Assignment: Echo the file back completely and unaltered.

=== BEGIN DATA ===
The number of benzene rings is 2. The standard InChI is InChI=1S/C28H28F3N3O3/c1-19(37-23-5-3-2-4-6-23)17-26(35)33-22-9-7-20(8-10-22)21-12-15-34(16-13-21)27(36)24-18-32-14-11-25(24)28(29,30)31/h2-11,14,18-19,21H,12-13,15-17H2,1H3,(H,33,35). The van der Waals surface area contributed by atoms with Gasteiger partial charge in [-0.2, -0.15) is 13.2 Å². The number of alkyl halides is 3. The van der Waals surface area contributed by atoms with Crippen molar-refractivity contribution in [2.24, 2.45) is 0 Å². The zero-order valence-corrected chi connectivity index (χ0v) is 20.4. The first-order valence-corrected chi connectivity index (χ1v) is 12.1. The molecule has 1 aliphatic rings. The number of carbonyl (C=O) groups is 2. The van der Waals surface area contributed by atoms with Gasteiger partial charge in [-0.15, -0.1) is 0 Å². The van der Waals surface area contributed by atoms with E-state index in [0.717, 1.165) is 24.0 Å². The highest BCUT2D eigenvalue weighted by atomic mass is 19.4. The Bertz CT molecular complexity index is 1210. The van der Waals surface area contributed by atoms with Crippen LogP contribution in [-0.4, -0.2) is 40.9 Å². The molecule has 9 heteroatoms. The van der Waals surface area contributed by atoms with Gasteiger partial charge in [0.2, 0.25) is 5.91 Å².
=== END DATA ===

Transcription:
The number of benzene rings is 2. The standard InChI is InChI=1S/C28H28F3N3O3/c1-19(37-23-5-3-2-4-6-23)17-26(35)33-22-9-7-20(8-10-22)21-12-15-34(16-13-21)27(36)24-18-32-14-11-25(24)28(29,30)31/h2-11,14,18-19,21H,12-13,15-17H2,1H3,(H,33,35). The van der Waals surface area contributed by atoms with Gasteiger partial charge in [-0.2, -0.15) is 13.2 Å². The number of alkyl halides is 3. The van der Waals surface area contributed by atoms with Crippen molar-refractivity contribution in [2.24, 2.45) is 0 Å². The zero-order valence-corrected chi connectivity index (χ0v) is 20.4. The first-order valence-corrected chi connectivity index (χ1v) is 12.1. The molecule has 1 aliphatic rings. The number of carbonyl (C=O) groups is 2. The van der Waals surface area contributed by atoms with Gasteiger partial charge in [-0.15, -0.1) is 0 Å². The van der Waals surface area contributed by atoms with E-state index in [0.717, 1.165) is 24.0 Å². The highest BCUT2D eigenvalue weighted by atomic mass is 19.4. The Bertz CT molecular complexity index is 1210. The van der Waals surface area contributed by atoms with Crippen LogP contribution in [-0.4, -0.2) is 40.9 Å². The molecule has 9 heteroatoms. The van der Waals surface area contributed by atoms with Gasteiger partial charge in [0.2, 0.25) is 5.91 Å².